“Culture takes humanity into the future” said Marcel Pandin after his session on Cultural Policy and the importance of beautiful development. “Culture is a verb – it’s what we do”. This added a future layer to the many definitions of culture woven into the recent United Cities and Local Governments Culture Summit on Culture amd Sustainable Cities. Marcel’s belief that culture is an unravelling process goes to the heart of the conference theme: if we do not sustain a healthy culture, we will not have a healthy future.
Leaders of local and international cultural organisations met on the beautiful island of Jeju, South Korea, to discuss culture as a key dimension of sustainable development. The UN’s Sustainable Development Goals references to the importance of local culture gave the summit a sense of significance and urgency. So too did the inspirational projects of the hundreds of international delegates and speakers.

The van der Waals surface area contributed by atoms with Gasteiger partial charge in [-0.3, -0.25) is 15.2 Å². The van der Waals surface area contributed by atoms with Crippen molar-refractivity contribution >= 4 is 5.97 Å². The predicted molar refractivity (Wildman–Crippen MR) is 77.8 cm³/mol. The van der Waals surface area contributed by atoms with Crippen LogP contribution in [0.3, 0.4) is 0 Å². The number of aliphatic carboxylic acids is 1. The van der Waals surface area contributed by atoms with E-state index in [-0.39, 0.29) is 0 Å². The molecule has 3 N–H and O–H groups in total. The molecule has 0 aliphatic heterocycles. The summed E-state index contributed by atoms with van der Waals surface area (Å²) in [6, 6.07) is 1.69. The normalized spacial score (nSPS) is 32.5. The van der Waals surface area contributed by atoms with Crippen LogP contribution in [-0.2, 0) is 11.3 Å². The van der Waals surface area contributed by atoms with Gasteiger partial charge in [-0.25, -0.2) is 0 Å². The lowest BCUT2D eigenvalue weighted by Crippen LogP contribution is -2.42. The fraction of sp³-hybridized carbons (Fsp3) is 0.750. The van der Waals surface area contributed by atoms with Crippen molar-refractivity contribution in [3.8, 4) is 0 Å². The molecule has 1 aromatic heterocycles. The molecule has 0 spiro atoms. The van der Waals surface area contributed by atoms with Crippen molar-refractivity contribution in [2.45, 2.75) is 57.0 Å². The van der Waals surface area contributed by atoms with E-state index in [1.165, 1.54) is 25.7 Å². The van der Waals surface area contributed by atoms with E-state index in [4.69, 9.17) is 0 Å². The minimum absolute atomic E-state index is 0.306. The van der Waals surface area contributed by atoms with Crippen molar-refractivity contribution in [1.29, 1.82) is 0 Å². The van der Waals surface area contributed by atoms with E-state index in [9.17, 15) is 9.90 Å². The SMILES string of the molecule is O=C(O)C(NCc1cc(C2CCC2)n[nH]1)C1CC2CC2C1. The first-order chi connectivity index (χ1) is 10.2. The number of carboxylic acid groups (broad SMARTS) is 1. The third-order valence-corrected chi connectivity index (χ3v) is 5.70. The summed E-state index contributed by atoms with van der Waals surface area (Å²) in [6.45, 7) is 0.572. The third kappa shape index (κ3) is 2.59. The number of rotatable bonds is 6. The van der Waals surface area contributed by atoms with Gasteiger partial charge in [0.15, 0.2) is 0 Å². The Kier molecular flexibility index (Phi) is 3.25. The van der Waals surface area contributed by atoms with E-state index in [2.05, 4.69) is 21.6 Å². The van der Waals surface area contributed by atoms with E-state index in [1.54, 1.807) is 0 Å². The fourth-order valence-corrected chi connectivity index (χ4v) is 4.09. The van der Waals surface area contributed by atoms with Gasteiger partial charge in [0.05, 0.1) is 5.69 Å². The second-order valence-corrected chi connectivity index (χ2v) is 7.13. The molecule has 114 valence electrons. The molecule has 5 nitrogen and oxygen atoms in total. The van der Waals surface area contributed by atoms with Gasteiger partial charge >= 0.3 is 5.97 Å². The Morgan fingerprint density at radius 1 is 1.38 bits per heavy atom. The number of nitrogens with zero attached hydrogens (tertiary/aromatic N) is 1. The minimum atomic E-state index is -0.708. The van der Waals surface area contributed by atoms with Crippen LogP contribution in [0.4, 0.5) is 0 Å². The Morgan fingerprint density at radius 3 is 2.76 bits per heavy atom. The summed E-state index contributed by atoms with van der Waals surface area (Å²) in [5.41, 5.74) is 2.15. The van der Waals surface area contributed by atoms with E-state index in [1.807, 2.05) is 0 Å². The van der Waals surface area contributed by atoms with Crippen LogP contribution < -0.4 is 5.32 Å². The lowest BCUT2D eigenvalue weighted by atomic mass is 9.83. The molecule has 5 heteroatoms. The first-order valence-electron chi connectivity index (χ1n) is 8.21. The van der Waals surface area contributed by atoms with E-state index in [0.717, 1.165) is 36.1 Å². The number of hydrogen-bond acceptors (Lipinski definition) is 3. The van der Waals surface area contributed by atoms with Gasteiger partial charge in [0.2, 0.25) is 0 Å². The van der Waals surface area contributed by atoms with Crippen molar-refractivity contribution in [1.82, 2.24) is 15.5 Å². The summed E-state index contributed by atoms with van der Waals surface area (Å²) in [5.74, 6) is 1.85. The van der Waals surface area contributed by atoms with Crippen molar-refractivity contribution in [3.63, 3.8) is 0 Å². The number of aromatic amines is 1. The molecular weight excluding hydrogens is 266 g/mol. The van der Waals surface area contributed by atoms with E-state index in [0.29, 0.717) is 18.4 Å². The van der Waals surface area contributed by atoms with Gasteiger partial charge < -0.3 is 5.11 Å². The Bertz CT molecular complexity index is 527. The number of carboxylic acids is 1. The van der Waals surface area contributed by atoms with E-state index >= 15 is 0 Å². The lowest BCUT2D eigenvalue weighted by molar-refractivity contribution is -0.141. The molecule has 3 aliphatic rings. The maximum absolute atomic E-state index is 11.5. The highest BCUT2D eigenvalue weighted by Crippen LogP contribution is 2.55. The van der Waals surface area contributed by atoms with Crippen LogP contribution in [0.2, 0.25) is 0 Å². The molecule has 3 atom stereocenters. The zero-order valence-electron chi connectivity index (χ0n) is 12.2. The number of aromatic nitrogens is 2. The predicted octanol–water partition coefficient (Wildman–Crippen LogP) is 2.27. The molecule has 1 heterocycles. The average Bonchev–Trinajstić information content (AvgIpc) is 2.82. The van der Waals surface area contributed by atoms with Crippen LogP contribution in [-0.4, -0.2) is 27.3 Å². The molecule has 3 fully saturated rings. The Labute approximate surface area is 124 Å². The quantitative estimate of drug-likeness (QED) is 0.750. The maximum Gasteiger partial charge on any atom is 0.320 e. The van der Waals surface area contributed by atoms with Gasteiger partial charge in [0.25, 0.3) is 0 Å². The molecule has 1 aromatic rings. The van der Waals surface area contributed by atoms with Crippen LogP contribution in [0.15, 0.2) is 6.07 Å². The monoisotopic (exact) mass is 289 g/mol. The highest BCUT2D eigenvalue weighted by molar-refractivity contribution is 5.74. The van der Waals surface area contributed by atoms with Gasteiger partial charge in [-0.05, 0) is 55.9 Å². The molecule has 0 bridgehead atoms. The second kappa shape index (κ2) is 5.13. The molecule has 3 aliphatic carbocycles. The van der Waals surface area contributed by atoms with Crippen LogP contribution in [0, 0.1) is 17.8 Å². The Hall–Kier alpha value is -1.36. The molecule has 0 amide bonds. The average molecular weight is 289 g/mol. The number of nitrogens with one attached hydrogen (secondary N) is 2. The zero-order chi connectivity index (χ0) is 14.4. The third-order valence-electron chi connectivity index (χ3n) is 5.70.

I was particularly taken by urgent need for good cultural activity in our cities. That is to say, we have few resources for mediocre activity. Our goals should be directly driven by the outcomes John Smithies powerfully presented at the summit:
- Creativity Stimulated
- Aesthetic enrichment experienced
- New knowledge, ideas and insights generated and shared
- Cultural diversity appreciated
- Connection to shared heritage experienced
With these outcomes guiding cultural activity, a more sustainable, more tolerant world is possible.
I travelled in a group of five Australian cultural experts to South Korea, coordinated by the Cultural Development Network.
View my notes from the conference session on culture in Agenda2030 and the Sustainable Development Goals here.